I've known some pretty powerful and RICH people who wouldn't be caught dead in a Ferrari, let alone a Porsche, Lambo, Merc, BMW, etc., and they have no issue shopping Wal-Mart.  One thing some wealthy (not all) learn, especially those that have earned their money working from the ground up, is that you want to keep as much of your money as you can.  Shopping at Wal-Mart for something they can and do sell for less than the store down the road is what they'll do.  I've always been that way.  Also, convenience plays a part and in some areas of the country, you're just not going to find an Apple store or even a Target, but chances are pretty good that Wal-Mart has these places covered.

 

Yep. The wealthiest person I ever met (worth about $3 B before he passed away) drove an old Ford and hadn't bought a new suit for years. He regularly shopped at Walmart.

Two reasons:
1. If you're going to buy widget xyz, why not buy it where you can save the most money?
2. Time is valuable. If you can do all of your shopping in one trip, why make separate trips to 4 different stores? (He wouldn't ever have considered hiring a personal assistant to do his shopping for him). Of course, this was in the days before shopping online was as big as it is today, but he was sort of old-fashioned, so he might not have shopped online even today.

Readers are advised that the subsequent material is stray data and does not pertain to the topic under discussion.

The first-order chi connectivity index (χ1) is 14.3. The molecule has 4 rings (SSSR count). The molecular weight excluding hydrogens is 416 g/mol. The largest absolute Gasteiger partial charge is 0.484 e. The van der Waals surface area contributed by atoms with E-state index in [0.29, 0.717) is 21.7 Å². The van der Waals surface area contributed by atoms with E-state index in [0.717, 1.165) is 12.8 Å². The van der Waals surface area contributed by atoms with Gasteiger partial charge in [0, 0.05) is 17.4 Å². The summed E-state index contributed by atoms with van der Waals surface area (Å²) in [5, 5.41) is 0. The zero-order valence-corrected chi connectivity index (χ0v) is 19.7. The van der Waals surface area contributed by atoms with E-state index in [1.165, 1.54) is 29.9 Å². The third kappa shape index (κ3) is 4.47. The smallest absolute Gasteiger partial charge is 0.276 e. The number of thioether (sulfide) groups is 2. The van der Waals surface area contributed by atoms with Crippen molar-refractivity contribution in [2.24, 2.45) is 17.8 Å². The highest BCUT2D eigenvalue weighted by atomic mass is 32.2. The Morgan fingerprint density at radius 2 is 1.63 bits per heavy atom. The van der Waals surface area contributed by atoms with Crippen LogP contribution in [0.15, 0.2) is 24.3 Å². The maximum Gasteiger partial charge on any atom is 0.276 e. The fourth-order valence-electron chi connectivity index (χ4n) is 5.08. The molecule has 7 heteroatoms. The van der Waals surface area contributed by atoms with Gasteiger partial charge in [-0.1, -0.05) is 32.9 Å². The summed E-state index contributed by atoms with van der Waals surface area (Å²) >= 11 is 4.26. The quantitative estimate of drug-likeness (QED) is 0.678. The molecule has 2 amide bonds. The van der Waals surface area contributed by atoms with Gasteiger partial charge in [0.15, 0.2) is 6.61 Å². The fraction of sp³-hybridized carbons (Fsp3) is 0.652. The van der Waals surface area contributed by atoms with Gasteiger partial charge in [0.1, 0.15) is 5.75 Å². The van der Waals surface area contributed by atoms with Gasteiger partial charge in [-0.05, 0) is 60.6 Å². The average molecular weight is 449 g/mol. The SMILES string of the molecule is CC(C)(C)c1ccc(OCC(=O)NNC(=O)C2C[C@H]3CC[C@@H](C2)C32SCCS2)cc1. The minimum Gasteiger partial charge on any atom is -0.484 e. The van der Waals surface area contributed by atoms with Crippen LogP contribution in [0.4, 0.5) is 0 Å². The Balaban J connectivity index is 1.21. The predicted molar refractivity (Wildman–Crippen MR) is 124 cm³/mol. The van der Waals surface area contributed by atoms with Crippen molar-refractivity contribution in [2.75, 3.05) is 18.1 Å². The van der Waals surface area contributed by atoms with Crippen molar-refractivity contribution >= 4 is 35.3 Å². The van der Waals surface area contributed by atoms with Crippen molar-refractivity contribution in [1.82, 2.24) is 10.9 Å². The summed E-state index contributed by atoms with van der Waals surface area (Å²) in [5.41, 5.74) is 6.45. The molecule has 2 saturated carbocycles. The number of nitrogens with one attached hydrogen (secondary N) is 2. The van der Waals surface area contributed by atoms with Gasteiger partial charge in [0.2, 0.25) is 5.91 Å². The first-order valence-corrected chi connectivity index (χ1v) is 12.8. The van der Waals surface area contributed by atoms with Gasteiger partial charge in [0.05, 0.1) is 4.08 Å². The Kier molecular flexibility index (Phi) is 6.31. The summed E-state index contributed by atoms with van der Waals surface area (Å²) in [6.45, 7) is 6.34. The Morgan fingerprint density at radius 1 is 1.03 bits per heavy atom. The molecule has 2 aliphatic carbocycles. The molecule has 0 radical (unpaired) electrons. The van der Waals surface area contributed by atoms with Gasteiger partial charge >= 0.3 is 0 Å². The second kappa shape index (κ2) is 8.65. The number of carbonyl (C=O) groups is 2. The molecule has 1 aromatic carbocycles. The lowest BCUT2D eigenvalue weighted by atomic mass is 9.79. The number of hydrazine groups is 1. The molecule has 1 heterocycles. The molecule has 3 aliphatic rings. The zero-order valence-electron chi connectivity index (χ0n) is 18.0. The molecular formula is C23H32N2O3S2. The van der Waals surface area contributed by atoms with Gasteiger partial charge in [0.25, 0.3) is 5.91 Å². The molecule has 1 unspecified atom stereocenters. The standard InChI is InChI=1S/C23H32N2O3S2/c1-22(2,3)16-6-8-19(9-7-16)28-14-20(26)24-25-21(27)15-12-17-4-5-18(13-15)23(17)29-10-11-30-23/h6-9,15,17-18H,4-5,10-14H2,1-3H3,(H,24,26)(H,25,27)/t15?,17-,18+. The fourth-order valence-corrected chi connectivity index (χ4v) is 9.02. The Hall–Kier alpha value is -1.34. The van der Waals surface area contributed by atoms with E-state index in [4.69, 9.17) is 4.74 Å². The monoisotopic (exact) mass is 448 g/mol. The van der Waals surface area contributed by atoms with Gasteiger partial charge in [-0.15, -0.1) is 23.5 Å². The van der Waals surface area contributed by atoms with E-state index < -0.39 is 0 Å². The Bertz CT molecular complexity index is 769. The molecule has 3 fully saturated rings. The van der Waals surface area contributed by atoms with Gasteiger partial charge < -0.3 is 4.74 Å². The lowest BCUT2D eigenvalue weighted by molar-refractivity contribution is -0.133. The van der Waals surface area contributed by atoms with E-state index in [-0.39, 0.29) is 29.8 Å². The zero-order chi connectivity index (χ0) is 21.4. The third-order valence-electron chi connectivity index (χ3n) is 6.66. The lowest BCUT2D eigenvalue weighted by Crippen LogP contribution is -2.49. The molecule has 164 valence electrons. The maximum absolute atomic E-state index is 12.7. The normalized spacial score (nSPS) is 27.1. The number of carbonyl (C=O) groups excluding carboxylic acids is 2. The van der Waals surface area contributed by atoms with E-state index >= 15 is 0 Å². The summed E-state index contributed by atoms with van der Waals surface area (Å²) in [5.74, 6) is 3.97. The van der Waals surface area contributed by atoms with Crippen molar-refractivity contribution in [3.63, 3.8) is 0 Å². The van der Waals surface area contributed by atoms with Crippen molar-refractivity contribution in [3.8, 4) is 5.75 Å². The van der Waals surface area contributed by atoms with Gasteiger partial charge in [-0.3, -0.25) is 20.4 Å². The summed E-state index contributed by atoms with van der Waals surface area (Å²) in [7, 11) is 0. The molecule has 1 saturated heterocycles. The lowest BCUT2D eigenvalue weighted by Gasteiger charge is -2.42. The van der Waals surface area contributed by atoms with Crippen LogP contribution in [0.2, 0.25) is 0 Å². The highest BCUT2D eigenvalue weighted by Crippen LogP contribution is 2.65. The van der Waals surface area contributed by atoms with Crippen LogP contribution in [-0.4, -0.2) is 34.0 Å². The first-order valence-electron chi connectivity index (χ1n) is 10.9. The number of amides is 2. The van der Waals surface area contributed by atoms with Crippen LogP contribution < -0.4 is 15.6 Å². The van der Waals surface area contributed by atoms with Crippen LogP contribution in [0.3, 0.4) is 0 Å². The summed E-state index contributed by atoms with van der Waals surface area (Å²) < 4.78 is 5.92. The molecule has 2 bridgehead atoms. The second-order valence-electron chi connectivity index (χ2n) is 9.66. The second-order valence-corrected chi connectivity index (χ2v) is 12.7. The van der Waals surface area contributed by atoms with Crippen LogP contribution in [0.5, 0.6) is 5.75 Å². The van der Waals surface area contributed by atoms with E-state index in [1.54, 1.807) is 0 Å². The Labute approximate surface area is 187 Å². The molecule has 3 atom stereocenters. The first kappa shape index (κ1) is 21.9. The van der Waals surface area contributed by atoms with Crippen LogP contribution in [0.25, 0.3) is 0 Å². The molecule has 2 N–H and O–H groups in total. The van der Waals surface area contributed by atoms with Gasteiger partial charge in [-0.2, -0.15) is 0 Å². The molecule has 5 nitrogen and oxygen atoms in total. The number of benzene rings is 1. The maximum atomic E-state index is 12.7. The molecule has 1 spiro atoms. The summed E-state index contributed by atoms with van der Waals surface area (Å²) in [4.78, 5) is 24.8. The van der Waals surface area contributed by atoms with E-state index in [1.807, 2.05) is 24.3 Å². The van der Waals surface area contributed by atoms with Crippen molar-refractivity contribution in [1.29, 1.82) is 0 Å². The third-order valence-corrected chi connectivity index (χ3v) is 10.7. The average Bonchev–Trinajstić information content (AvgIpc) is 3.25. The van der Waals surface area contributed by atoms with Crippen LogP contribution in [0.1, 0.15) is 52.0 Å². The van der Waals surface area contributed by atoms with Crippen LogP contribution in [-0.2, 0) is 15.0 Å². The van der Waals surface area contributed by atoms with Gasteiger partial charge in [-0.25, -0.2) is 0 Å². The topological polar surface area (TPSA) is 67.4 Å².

"I'm way over my head when it comes to technical issues like this"
Gatorguy 5/31/13
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post #20 of 21
Quote:
Originally Posted by jragosta View Post

 

Yep. The wealthiest person I ever met (worth about $3 B before he passed away) drove an old Ford and hadn't bought a new suit for years. He regularly shopped at Walmart.

Two reasons:
1. If you're going to buy widget xyz, why not buy it where you can save the most money?
2. Time is valuable. If you can do all of your shopping in one trip, why make separate trips to 4 different stores? (He wouldn't ever have considered hiring a personal assistant to do his shopping for him). Of course, this was in the days before shopping online was as big as it is today, but he was sort of old-fashioned, so he might not have shopped online even today.

Sounds almost like one of the people I knew.  I sat in a board meeting with Bill grilling my then boss (and majority owner of the business) wearing an old undershirt and work jeans.  He clearly dressed how he wanted because he had the money and power to do so.  And in most non-business situations, he was as approachable as a farm hand (which is how he often dressed), but in tense business dealings, he was sharper than a razor blade and used his appearance to his advantage.

post #21 of 21

The destructive working conditions in Apple's factories have deserved and gotten lots of attention.

 

Walmart makes Foxconn look like day care for rich kids.  Ethically, the only significant difference between the two is that Walmart buys Congressman a six pack at a time.